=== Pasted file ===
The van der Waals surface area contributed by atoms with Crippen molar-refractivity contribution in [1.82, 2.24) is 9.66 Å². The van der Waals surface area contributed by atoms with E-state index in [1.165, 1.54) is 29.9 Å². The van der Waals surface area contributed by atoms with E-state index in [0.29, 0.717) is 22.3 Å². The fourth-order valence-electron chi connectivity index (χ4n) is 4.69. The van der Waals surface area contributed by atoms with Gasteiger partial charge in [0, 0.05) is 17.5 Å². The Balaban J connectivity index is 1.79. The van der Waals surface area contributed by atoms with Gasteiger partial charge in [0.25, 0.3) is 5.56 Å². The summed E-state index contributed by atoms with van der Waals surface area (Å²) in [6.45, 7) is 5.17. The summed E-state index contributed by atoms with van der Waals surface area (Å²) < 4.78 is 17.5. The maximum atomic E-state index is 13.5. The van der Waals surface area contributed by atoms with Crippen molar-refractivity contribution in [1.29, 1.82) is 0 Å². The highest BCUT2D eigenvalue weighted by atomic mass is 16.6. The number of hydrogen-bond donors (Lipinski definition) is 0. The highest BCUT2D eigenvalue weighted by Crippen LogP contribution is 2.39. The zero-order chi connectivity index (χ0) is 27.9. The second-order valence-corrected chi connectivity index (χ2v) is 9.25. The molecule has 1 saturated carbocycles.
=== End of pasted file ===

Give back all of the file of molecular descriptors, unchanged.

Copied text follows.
The van der Waals surface area contributed by atoms with Crippen molar-refractivity contribution in [1.82, 2.24) is 9.66 Å². The van der Waals surface area contributed by atoms with E-state index in [1.165, 1.54) is 29.9 Å². The van der Waals surface area contributed by atoms with E-state index in [0.29, 0.717) is 22.3 Å². The fourth-order valence-electron chi connectivity index (χ4n) is 4.69. The van der Waals surface area contributed by atoms with Gasteiger partial charge in [0, 0.05) is 17.5 Å². The Balaban J connectivity index is 1.79. The van der Waals surface area contributed by atoms with Gasteiger partial charge in [0.25, 0.3) is 5.56 Å². The summed E-state index contributed by atoms with van der Waals surface area (Å²) in [6.45, 7) is 5.17. The summed E-state index contributed by atoms with van der Waals surface area (Å²) < 4.78 is 17.5. The maximum atomic E-state index is 13.5. The van der Waals surface area contributed by atoms with Crippen molar-refractivity contribution in [1.29, 1.82) is 0 Å². The highest BCUT2D eigenvalue weighted by atomic mass is 16.6. The number of hydrogen-bond donors (Lipinski definition) is 0. The highest BCUT2D eigenvalue weighted by Crippen LogP contribution is 2.39. The zero-order chi connectivity index (χ0) is 27.9. The second-order valence-corrected chi connectivity index (χ2v) is 9.25. The molecule has 1 saturated carbocycles.